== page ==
4. I’ve always thought it’d be neat to meet Mr. Modesitt, since I’ve read his Spellsong Wars series, even though a friend of mine who formerly worked for my bookstore’s competition did meet him at a signing and said he was kind of a jerk…. I think he’d be a fun guy.

    1. Everybody is a jerk sometime.
      I hear that about writers alot, actually. My question to people is usually, “How would you feel after signing autographs for three hours, for people who often want them only to increase their book’s value, and repeatedly ask the same inane questions?”

        1. Exactly.
          Harlan Ellison is another example. I’ve heard repeatedly what a jerk he is, but the time I talked to him, he was a pretty nice guy.
          He is, of course, sort of the rabid stoat of the writing world, but he can still be a nice guy. Just a low tolerance for ignorance.

        2. I must say that his strength is mostly in his fantasy work, but his early and later SF entries have been quite noteworthy in how they mix the science (some of which is a little out there, especially the nanotech) with the social ramifications, in a way that is more reminiscent of the older authors. I’d suggest reading “The Parafaith War”, maybe “The Ethos Effect” and some of his Ecolitan books.

    2. He was by my store on a quickie promo tour — about two hours before my shift started. One of my coworkers told me about it: he came in, asked who was in charge of the SF/F section, then, when told I wouldn’t be there until later, wrote me a quick note expressing regrets — he even got my name spelled correctly (an unusual occurrence with those who don’t know me). He signed all of the copies of his work we had on the shelves (more than Dr. Pournelle’s, to be honest), and left me some publisher goodies.

      My coworkers thought it was funny when I got all excited; they had no idea who he was.

  5. Eh. I wouldn’t say it’s all that close, but I’ll grant it’s not exactly a once-in-a-blue-moon kinda thing, either – and it does seem to be getting more frequent.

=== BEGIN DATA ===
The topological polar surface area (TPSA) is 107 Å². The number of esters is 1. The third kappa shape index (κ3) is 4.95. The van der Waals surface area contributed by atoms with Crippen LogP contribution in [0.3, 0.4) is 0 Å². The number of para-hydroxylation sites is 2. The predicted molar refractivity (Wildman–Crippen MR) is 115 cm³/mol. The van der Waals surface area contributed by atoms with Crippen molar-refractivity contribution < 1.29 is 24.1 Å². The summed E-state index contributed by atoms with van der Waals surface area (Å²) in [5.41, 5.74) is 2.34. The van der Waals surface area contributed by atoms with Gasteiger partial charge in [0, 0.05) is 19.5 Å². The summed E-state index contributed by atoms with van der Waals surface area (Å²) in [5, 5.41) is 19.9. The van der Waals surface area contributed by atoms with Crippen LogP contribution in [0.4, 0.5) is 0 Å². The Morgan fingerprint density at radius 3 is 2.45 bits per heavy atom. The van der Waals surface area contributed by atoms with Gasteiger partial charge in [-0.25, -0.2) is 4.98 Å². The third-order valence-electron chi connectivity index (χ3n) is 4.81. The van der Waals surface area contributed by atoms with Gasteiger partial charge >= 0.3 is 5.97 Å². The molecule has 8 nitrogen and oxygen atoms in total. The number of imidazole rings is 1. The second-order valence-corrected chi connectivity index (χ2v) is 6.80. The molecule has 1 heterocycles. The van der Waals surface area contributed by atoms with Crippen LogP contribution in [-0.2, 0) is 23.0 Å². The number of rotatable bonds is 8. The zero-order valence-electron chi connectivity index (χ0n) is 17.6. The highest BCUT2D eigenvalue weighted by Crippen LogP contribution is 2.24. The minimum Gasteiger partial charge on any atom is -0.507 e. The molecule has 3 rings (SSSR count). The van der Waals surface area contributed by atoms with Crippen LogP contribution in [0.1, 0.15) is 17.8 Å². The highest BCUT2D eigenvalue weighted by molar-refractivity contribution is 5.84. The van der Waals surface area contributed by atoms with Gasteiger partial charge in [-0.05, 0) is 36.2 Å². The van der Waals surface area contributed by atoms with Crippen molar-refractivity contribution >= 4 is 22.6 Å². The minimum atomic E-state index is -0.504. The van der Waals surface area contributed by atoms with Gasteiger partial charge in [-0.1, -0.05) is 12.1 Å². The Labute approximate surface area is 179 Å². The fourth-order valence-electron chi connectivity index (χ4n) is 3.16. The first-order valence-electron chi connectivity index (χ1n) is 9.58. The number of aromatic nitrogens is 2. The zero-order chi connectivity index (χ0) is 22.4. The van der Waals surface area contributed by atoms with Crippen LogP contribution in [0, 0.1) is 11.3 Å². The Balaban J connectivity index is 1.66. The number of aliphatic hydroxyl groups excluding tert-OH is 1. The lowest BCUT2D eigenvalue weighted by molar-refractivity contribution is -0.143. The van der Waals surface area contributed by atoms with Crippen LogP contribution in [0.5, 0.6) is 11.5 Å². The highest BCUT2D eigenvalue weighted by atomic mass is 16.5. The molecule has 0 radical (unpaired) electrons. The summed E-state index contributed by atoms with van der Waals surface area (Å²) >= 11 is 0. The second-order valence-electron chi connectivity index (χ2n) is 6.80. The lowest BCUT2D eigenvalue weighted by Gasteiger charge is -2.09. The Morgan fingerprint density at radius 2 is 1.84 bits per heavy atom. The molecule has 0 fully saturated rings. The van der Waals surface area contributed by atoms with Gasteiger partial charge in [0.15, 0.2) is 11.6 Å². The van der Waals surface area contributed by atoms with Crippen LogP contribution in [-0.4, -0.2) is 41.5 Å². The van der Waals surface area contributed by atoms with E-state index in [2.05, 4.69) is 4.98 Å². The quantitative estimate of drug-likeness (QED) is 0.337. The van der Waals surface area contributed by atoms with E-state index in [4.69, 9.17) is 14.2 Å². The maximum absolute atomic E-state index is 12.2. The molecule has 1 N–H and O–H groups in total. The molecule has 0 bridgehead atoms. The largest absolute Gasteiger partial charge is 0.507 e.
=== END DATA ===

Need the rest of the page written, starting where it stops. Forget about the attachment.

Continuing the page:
That said, there is a large portion of the media which is pretty explicitly conservative – Weekly Standard, American Spectator, Fox News, Rush Limbaugh, etc., etc. What’s more, said media has often been able to exert a substantial chilling efffect on the more mainstream media – you may have noticed that the Al Qaqaa story pretty much died on the pages of the Times.

    1. I should be glad of the day when people get it through their heads that Rush Limbaugh is *not* a journalist (any more, at any rate, if ever he was, in fact); he’s an entertainer. His schtick is liberal-bashing. His agenda is selling airtime by making people laugh at liberals. I’m sure there are at least one or two polar opposites out there who do the same thing from the “other side”.

      1. Wow. For each reply, I’ve gotten handed off to someone else. Weird.

        That said, yeah, I’d say you’re pretty much on the money there. One thing: I believe that Limbaugh’s agenda extends beyond the merely financial into the political. I mean, I’m sure he likes the money (drug habits and divorces aren’t exactly cheap), but the man’s pretty much on a first-name basis with most of the Republican leadership.

      1. Yeah, yeah. If I ever stop being lazy/busy, I’ll get around to it. Or in other words, just keep an eye out for Hell freezing over. Ah, the college life…

  6. Wow, its a good day when LARPers can actually admit it in public. If I ever admit to LARPing people look at me like Im spreading ebola. Geez, engineers cant engage in any improv theatre?